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The Exploitation of Rab Proteins by Viral Pathogens

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Front. Cell Dev. Biol. | doi: 10.3389/fcell.2018.00154

Host Cell Rab GTPases in Hepatitis B Virus Infection

  • 1Institute for Virology, University Medical Centre, Johannes Gutenberg University Mainz, Germany

Hepatitis B virus (HBV) is a leading cause of liver disease and is presently estimated to infect more than 250 million humans. The extremely successful spread of this virus among the human population is explained by its effective transmission strategies and its manifold particle types, including virions, empty envelopes and naked capsids. Due to its tiny genome, HBV depends on cellular machineries to thrive in infected hepatocytes. To enter, traverse and exit the cell, HBV exploits host membrane trafficking pathways, including intracellular highways directed by Rab GTPases. Here, we review recent discoveries focused on how HBV co-opts and perturbs host Rab GTPase functions with an emphasis on Rab7A- and Rab33B-mediated trafficking pathways. Rab7A plays bidirectional roles in the viral life cycle, as it promotes the endocytic uptake of HBV in early stages, but restricts exocytic virion release in late stages. In intermediate stages of HBV propagation, Rab33B is needed to guide the assembly of replicative progeny nucleocapsids. Rab33B acts together with its Atg5-12/16L1 effector, a protein complex required for autophagosome formation, suggesting the concept that HBV exploits this Rab/effector complex as an assembly scaffold and machine. We also discuss whether Rab-directed trafficking pathways engaged by HBV may be applicable to other virus families. Identification of overlapping Rab functions may offer new chances to develop broad-spectrum host-targeted antiviral strategies.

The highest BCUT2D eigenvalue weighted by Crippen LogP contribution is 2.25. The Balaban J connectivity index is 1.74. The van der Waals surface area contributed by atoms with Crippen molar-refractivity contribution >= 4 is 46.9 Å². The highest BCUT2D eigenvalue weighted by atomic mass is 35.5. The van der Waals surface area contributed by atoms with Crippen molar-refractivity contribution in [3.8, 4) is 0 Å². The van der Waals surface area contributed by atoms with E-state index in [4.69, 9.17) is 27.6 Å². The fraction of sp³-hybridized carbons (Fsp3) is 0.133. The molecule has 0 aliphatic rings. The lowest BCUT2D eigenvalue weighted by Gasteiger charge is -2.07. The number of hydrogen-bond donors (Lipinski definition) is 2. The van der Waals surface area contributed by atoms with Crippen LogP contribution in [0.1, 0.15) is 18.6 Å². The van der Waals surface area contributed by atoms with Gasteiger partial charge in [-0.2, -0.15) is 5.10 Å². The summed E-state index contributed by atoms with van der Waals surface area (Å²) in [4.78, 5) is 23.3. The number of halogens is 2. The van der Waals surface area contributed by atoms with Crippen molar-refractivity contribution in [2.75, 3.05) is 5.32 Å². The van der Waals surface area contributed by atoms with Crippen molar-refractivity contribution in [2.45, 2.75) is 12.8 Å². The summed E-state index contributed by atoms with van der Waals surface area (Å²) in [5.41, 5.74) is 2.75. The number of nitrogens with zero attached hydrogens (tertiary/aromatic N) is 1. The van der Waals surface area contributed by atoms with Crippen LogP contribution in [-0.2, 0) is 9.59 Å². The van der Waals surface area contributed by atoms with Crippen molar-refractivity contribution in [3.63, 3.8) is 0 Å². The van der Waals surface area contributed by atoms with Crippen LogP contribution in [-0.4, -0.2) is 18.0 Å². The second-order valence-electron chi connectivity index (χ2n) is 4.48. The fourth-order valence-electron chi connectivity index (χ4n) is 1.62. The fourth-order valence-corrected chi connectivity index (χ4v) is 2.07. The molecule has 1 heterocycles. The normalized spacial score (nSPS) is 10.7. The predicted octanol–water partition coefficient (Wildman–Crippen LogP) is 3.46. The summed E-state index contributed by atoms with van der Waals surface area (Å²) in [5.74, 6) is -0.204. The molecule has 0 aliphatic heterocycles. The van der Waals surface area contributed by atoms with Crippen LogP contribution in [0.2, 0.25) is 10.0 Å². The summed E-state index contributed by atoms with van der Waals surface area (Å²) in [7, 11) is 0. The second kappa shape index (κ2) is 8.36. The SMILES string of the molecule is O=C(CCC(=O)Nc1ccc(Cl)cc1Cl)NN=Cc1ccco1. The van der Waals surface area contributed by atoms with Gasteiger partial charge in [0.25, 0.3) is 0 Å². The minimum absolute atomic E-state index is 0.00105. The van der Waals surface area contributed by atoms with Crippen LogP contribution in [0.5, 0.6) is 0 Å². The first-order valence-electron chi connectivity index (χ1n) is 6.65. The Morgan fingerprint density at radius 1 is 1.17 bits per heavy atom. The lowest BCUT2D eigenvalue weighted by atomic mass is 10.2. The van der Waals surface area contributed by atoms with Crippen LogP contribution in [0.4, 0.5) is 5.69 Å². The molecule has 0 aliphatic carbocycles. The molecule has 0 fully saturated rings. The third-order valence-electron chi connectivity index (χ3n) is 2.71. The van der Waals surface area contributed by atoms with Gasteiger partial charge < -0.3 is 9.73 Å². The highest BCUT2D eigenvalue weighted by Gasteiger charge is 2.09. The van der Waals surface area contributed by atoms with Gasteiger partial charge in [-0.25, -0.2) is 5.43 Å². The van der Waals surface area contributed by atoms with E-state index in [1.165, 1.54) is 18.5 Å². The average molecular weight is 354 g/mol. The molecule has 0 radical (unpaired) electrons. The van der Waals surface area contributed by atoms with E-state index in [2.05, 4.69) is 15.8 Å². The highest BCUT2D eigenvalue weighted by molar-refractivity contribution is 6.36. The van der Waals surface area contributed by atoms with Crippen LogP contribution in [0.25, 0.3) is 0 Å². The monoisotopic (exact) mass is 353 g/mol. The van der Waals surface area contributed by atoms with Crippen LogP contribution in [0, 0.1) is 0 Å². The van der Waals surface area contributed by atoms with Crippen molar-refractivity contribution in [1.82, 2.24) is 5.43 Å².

Keywords: Hepatitis B virus, Rab7, Rab33, Rab effector, RAB GAP, virus trafficking, Virus Assembly

Received: 29 Aug 2018; Accepted: 31 Oct 2018.

Edited by:

Mary-Pat Stein, California State University, Northridge, United States

Reviewed by:

Heike Folsch, Northwestern University, United States
Norica Branza-Nichita, Institute of Biochemistry  

Copyright: © 2018 Prange and Zeyen. This is an open-access article distributed under the terms of the Creative Commons Attribution License (CC BY). The use, distribution or reproduction in other forums is permitted, provided the original author(s) and the copyright owner(s) are credited and that the original publication in this journal is cited, in accordance with accepted academic practice. No use, distribution or reproduction is permitted which does not comply with these terms.

* Correspondence: Prof. Reinhild Prange, Institute for Virology, University Medical Centre, Johannes Gutenberg University Mainz, Mainz, Germany, prange@uni-mainz.de